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tv   Panel Discussion on Disasters  CSPAN  March 29, 2015 2:00pm-3:01pm EDT

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writers association and a member of the science book committee for this the seventh festival of books this morning's present, the catastrophe calamity and cataclysm, recording disaster 'manmade and narl is sponsored by cox communications and the -- if you or your could i would like to back friend of the festival your tax deductible contribution can help support literacy programs for southern arizona. information about the friends and how to join is available online or go to an information book on the mall. ...nd the sign, make sure you
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pick them up before you go to get in line. please note, however that one of our speakers today, dan fagin, will be about 30 minutes late for the signing he'll be doing a live interview with c-span, as you just saw the ending of one with over here just after our session, and he should be in that signing area by 1:00. our other author alexandra wit city, will be there immediately -- witze, will be there immediately following the the session. this session and all the others here in the gallagher are being broadcast live on c-span2 with taped repeats later in the week,and i think here locally on come kass channel 19 you may be able to see this again tonight -- comcast channel 19. i should remind members of the audience you may also appear on screen so if you don't want somebody to know you're here today, i would get up and leave now. [laughter] out of respect to our television
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audience but also our authors the moderator and the person next to you, please turn off your phones your ipads your gaming devices whatever. i forgot to do this myself yesterday. i will do it right now. i hope i serve as a role model for you with all. there we go. we'll have time for questions at the end of the session, and as you can see there are microphones in the aisle so at the time step down to the microphone, stand in line we'll call you in order. and remember, because we are broadcasting live please keep your questions short, succinct and loud and clear. disasters have always fascinated us. a flood that swept over the tigris euphrates valley some in 4000 portfolio c. entered the memories of all of the middle ian cultures. -- can eastern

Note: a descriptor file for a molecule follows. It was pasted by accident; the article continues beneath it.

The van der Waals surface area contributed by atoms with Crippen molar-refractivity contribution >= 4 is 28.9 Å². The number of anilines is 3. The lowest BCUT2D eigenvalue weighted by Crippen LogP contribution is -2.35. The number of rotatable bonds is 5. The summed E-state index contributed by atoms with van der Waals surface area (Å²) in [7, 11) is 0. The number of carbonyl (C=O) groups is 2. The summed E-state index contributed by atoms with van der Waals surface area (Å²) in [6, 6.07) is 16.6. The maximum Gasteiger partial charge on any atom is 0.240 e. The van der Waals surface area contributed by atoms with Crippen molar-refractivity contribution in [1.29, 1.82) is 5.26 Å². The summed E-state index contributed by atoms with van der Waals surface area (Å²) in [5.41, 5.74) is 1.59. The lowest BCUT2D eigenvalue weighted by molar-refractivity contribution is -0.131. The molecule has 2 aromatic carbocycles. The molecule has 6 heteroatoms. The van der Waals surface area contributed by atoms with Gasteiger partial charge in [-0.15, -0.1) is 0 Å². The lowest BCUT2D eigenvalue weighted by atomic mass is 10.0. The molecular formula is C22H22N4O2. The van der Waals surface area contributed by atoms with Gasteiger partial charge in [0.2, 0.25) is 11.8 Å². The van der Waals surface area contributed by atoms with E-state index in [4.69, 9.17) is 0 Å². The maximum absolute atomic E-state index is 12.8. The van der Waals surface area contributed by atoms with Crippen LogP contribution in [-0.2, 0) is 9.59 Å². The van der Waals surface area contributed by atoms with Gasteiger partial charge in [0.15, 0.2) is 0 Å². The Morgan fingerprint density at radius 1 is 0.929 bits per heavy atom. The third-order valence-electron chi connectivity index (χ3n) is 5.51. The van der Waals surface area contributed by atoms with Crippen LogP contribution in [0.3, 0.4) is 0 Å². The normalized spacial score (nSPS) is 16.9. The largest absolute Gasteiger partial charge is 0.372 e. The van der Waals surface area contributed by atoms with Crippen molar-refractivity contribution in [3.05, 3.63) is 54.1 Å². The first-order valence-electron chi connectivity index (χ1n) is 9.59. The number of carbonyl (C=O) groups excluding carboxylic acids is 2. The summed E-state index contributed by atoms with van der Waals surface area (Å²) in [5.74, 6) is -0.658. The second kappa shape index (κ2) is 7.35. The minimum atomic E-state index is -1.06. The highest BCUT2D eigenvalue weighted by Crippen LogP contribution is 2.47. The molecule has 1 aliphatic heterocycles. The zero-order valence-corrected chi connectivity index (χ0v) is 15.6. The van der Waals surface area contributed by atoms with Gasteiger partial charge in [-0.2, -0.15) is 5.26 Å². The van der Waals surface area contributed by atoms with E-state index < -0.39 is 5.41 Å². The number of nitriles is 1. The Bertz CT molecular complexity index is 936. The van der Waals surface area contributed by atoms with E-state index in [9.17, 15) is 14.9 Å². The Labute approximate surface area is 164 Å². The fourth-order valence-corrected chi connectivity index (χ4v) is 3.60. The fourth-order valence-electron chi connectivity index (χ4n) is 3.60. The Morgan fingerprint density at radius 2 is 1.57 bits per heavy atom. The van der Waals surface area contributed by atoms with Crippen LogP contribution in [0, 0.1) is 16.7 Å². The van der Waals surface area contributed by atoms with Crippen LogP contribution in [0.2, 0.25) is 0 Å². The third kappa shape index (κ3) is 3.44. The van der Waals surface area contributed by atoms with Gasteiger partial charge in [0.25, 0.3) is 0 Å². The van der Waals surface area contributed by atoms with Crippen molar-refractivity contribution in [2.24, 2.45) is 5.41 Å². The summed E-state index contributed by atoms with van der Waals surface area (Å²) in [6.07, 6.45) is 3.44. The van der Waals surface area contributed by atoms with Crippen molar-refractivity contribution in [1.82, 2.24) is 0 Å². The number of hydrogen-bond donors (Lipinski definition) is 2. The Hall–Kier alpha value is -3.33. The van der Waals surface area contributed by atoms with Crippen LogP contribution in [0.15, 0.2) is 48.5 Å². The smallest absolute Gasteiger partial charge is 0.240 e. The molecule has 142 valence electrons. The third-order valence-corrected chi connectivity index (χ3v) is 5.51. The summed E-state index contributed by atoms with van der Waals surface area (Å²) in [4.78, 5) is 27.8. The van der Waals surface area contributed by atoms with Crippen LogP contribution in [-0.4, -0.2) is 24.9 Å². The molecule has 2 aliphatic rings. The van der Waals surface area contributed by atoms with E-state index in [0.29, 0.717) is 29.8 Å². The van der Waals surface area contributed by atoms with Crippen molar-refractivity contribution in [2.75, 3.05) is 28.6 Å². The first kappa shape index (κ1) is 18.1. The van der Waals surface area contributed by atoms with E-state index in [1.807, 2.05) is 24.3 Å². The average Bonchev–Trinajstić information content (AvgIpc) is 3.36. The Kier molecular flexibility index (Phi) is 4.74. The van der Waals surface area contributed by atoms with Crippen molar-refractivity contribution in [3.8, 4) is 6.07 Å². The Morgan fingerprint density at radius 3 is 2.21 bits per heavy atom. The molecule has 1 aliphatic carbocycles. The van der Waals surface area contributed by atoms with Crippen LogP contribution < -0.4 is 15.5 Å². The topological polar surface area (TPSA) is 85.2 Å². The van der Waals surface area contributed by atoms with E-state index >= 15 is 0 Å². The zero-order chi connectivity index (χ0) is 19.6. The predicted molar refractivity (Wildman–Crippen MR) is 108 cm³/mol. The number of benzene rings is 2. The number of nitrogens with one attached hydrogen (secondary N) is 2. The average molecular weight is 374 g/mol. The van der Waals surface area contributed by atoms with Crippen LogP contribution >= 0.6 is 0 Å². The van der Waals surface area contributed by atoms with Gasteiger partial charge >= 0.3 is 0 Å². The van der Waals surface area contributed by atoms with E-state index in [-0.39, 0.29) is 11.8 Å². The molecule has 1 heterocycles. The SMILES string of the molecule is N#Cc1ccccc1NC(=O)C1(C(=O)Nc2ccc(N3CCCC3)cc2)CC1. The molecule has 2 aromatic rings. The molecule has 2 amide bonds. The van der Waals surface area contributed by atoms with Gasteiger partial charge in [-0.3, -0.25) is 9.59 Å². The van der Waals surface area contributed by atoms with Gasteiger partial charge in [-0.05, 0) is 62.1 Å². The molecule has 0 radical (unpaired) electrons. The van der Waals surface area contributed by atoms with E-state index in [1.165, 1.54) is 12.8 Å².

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cultures. long before the age of mass communications calamities were immortalized by folklore, and in the 18th and 19th century, gruesome catastrophes inspired barroom lithographs and popular plays and opinionny dreadful novembers -- penny dreadful novels. movies, television shows and in the 24/7 wall to wall coverage of our cable networks. no wonder, perhaps. i mean, compared to our confused national goals our anonymous international threats and somewhat inexplicable economics, disasters are very clean cut. they're easily-grasped events comprehensible by almost anyone. they make for perfect media events; pure facts time date place, cause effect and countable casualties. it's a gripping human drama in a
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neat two-minute spot complete with vivid scenes of destruction, grim-faced rescue workers and weeping survivors. for most journalists that's enough. they fly in, shoot some film get some quotes, fly out. and this week's story, oil spill, tsunami, whatever is done and over and it's on to next week's story of death and destruction with new gory details and always a slightly different cast of characters or victims. but there is a very small group that realize the disaster story is much more complex. indeed too complicated to be simply reported and resolved in a few days a few months or even a few years. the long-term effects of disaster -- financial environmental and cultural impacts -- may be felt by affected communities for decades. even generation ares after the